Hurricane Preparedness

It’s that time to talk about hurricane preparedness. I think this is a very important topic in light of the criticism that the federal government has taken over the Katrina response.

Read the following very carefully.

You will have a weeks warning, maybe more that a hurricane is coming in your direction. Don’t act surprised or be unprepared when it comes.

Gather up your really important shit and leave. Walk if you have to. Hitch hike, catch a bus, ride with a friend, but leave and travel a great distance. 200 miles inland would be a good goal.

Realize that all your shit will be destroyed in your absence. This is no ones fault. Hurricanes do this. There have always been hurricanes and there will always be hurricanes.

You will have to resume your life after the hurricane. No one is going to come in and fix your stuff back to normal. You have to do this. Everyone wants their broken stuff fixed at once so expect to wait. Early on you will be expected to provide yourself with water and a place to go to the bathroom.

Weeks, months, and years will pass before you are back to normal.

Now you are prepared.


Logzie said...

Ah, that's a good one!!

Too bad nobody told them this...


Anonymous said...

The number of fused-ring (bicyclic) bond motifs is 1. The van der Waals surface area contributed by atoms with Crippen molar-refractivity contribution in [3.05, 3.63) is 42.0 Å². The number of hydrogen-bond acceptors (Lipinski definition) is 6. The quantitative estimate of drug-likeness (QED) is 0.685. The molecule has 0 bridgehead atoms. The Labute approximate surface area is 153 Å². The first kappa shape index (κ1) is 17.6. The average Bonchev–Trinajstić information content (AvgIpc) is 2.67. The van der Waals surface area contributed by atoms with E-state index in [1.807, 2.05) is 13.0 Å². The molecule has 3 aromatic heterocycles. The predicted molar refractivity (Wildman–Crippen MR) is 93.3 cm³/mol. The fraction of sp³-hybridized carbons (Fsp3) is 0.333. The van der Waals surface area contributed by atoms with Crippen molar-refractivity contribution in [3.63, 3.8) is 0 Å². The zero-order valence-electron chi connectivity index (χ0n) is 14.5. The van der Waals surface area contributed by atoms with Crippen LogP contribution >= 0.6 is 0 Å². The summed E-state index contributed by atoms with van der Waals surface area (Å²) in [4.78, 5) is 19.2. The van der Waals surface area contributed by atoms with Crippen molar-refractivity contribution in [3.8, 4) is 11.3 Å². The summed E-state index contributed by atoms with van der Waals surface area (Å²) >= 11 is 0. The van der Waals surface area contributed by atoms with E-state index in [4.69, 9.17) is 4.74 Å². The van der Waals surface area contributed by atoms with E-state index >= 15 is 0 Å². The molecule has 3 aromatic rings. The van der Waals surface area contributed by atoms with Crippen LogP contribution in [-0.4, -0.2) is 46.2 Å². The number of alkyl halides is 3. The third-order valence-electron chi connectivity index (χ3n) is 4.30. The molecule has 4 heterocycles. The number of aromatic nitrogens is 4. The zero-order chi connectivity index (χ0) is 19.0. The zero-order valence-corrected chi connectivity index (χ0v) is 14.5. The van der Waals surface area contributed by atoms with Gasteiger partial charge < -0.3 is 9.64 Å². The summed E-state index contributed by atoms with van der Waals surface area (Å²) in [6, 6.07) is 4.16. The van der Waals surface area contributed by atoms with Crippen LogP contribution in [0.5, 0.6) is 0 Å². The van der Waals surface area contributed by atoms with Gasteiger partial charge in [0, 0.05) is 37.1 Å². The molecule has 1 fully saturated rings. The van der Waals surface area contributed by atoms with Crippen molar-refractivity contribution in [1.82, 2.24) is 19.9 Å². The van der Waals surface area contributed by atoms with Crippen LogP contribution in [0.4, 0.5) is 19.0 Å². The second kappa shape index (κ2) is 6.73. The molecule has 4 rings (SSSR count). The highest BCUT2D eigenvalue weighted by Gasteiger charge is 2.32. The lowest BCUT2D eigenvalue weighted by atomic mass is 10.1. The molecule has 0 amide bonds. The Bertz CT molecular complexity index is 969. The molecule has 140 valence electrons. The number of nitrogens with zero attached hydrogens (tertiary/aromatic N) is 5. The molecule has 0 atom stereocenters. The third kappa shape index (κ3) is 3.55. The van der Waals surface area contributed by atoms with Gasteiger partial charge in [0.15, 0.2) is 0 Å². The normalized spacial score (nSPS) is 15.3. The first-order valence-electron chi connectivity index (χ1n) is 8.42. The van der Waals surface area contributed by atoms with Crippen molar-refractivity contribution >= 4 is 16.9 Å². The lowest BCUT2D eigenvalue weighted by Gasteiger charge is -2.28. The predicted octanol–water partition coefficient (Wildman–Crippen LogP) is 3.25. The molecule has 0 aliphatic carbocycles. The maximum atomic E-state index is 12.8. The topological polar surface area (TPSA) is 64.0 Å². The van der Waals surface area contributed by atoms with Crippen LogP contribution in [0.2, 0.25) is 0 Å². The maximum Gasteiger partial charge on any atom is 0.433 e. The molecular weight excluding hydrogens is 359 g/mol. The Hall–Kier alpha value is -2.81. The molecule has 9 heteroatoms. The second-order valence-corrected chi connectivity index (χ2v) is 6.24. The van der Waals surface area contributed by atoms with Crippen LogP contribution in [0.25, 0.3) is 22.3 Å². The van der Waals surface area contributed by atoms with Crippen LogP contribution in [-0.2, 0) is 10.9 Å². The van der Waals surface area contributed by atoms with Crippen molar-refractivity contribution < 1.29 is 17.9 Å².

Going 200 miles inland....what a concept!

MELackey said...

We still have 60-80,000 of "them" here in Houston. Yes, they are still on the dole, and it was recently lengthened. I believe they are all set until the end of 2007 before they have to start complaining again to get FEMA to extend yet again.

Michael said...

Like Terry said, we don't have 200 inland miles, and I don't think we can out-swim a hurricane. Also, we usually only get a few days warning, not a week, so we have a different prep plan. You'll be down here in September, the apex of hurricane season, so you might want to take notes :)

First we hang the front door back on the hinges, then check on our suppy of candles, lamp oil, flashlight/radio batteries, and bottled water - top up as necessary. Then we move the potted plants up to sheltered porches, if there is time, trim excess foliage from in-ground plants/trees. Close and secure shutters, tighten roof guy wires, bring all the dogs in one side of the house, cats in the other. Hide all the kitchen knives in case one of us goes postal. Then listen to the weather reports 'til the power goes out...